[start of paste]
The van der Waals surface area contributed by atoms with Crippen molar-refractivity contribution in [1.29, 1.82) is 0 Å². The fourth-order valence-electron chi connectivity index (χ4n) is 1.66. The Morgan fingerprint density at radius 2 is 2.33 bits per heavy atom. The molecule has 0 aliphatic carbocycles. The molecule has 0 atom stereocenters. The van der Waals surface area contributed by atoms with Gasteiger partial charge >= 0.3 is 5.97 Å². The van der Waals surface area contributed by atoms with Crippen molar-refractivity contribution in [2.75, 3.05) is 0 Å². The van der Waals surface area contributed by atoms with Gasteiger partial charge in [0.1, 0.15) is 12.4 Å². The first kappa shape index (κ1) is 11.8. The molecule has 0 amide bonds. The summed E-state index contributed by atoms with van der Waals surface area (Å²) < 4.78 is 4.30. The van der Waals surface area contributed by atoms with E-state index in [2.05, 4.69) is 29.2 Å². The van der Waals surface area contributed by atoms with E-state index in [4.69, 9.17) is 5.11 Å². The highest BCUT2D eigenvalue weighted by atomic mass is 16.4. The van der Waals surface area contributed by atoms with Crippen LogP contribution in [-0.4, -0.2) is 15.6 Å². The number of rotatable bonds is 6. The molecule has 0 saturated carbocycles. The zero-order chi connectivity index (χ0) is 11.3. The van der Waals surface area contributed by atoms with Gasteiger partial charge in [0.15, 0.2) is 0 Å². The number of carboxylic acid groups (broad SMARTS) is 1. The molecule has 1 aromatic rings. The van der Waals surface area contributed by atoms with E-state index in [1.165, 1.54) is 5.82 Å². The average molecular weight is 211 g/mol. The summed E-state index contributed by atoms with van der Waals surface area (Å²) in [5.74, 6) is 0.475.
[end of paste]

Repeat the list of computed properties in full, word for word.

The van der Waals surface area contributed by atoms with Crippen molar-refractivity contribution in [1.29, 1.82) is 0 Å². The fourth-order valence-electron chi connectivity index (χ4n) is 1.66. The Morgan fingerprint density at radius 2 is 2.33 bits per heavy atom. The molecule has 0 aliphatic carbocycles. The molecule has 0 atom stereocenters. The van der Waals surface area contributed by atoms with Gasteiger partial charge >= 0.3 is 5.97 Å². The van der Waals surface area contributed by atoms with Crippen molar-refractivity contribution in [2.75, 3.05) is 0 Å². The van der Waals surface area contributed by atoms with Gasteiger partial charge in [0.1, 0.15) is 12.4 Å². The first kappa shape index (κ1) is 11.8. The molecule has 0 amide bonds. The summed E-state index contributed by atoms with van der Waals surface area (Å²) < 4.78 is 4.30. The van der Waals surface area contributed by atoms with E-state index in [2.05, 4.69) is 29.2 Å². The van der Waals surface area contributed by atoms with E-state index in [4.69, 9.17) is 5.11 Å². The highest BCUT2D eigenvalue weighted by atomic mass is 16.4. The van der Waals surface area contributed by atoms with Crippen LogP contribution in [-0.4, -0.2) is 15.6 Å². The number of rotatable bonds is 6. The molecule has 0 saturated carbocycles. The zero-order chi connectivity index (χ0) is 11.3. The van der Waals surface area contributed by atoms with Gasteiger partial charge in [0.15, 0.2) is 0 Å². The number of carboxylic acid groups (broad SMARTS) is 1. The molecule has 1 aromatic rings. The van der Waals surface area contributed by atoms with E-state index in [1.165, 1.54) is 5.82 Å². The average molecular weight is 211 g/mol. The summed E-state index contributed by atoms with van der Waals surface area (Å²) in [5.74, 6) is 0.475.